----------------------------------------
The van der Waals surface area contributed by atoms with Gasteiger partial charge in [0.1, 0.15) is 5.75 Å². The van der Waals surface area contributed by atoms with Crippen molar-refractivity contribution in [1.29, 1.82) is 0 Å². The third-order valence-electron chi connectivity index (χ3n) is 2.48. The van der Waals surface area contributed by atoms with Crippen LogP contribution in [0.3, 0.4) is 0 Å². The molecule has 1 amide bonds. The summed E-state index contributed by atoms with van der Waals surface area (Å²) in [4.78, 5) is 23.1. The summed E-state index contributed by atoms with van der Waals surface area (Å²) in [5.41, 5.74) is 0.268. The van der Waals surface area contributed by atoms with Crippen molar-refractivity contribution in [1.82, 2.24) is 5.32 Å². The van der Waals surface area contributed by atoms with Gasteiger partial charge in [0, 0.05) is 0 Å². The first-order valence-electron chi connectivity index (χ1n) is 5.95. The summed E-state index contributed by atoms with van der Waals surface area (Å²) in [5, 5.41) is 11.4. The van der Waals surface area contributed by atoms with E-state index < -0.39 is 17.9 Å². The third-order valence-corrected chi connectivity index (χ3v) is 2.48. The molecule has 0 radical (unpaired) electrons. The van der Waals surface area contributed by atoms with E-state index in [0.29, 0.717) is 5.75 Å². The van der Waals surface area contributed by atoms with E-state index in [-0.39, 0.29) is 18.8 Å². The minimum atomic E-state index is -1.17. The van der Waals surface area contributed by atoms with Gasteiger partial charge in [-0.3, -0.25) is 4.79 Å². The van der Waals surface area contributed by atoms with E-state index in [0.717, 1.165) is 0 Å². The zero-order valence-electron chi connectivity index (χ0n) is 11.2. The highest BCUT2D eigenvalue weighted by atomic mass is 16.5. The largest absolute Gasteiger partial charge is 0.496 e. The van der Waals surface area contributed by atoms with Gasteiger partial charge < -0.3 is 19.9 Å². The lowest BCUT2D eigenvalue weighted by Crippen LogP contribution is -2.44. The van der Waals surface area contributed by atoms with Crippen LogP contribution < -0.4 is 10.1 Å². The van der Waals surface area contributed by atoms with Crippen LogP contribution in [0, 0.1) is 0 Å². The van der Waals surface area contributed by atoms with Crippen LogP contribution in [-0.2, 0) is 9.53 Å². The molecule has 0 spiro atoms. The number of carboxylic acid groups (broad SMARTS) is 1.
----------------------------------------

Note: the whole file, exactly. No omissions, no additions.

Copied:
The van der Waals surface area contributed by atoms with Gasteiger partial charge in [0.1, 0.15) is 5.75 Å². The van der Waals surface area contributed by atoms with Crippen molar-refractivity contribution in [1.29, 1.82) is 0 Å². The third-order valence-electron chi connectivity index (χ3n) is 2.48. The van der Waals surface area contributed by atoms with Crippen LogP contribution in [0.3, 0.4) is 0 Å². The molecule has 1 amide bonds. The summed E-state index contributed by atoms with van der Waals surface area (Å²) in [4.78, 5) is 23.1. The summed E-state index contributed by atoms with van der Waals surface area (Å²) in [5.41, 5.74) is 0.268. The van der Waals surface area contributed by atoms with Crippen molar-refractivity contribution in [1.82, 2.24) is 5.32 Å². The van der Waals surface area contributed by atoms with Gasteiger partial charge in [0, 0.05) is 0 Å². The first-order valence-electron chi connectivity index (χ1n) is 5.95. The summed E-state index contributed by atoms with van der Waals surface area (Å²) in [5, 5.41) is 11.4. The van der Waals surface area contributed by atoms with E-state index < -0.39 is 17.9 Å². The third-order valence-corrected chi connectivity index (χ3v) is 2.48. The molecule has 0 radical (unpaired) electrons. The van der Waals surface area contributed by atoms with E-state index in [0.29, 0.717) is 5.75 Å². The van der Waals surface area contributed by atoms with E-state index in [-0.39, 0.29) is 18.8 Å². The minimum atomic E-state index is -1.17. The van der Waals surface area contributed by atoms with Gasteiger partial charge in [-0.3, -0.25) is 4.79 Å². The van der Waals surface area contributed by atoms with E-state index in [0.717, 1.165) is 0 Å². The zero-order valence-electron chi connectivity index (χ0n) is 11.2. The highest BCUT2D eigenvalue weighted by atomic mass is 16.5. The largest absolute Gasteiger partial charge is 0.496 e. The van der Waals surface area contributed by atoms with Gasteiger partial charge < -0.3 is 19.9 Å². The lowest BCUT2D eigenvalue weighted by Crippen LogP contribution is -2.44. The van der Waals surface area contributed by atoms with Crippen LogP contribution < -0.4 is 10.1 Å². The van der Waals surface area contributed by atoms with Crippen LogP contribution in [0, 0.1) is 0 Å². The van der Waals surface area contributed by atoms with Crippen LogP contribution in [-0.2, 0) is 9.53 Å². The molecule has 0 spiro atoms. The number of carboxylic acid groups (broad SMARTS) is 1.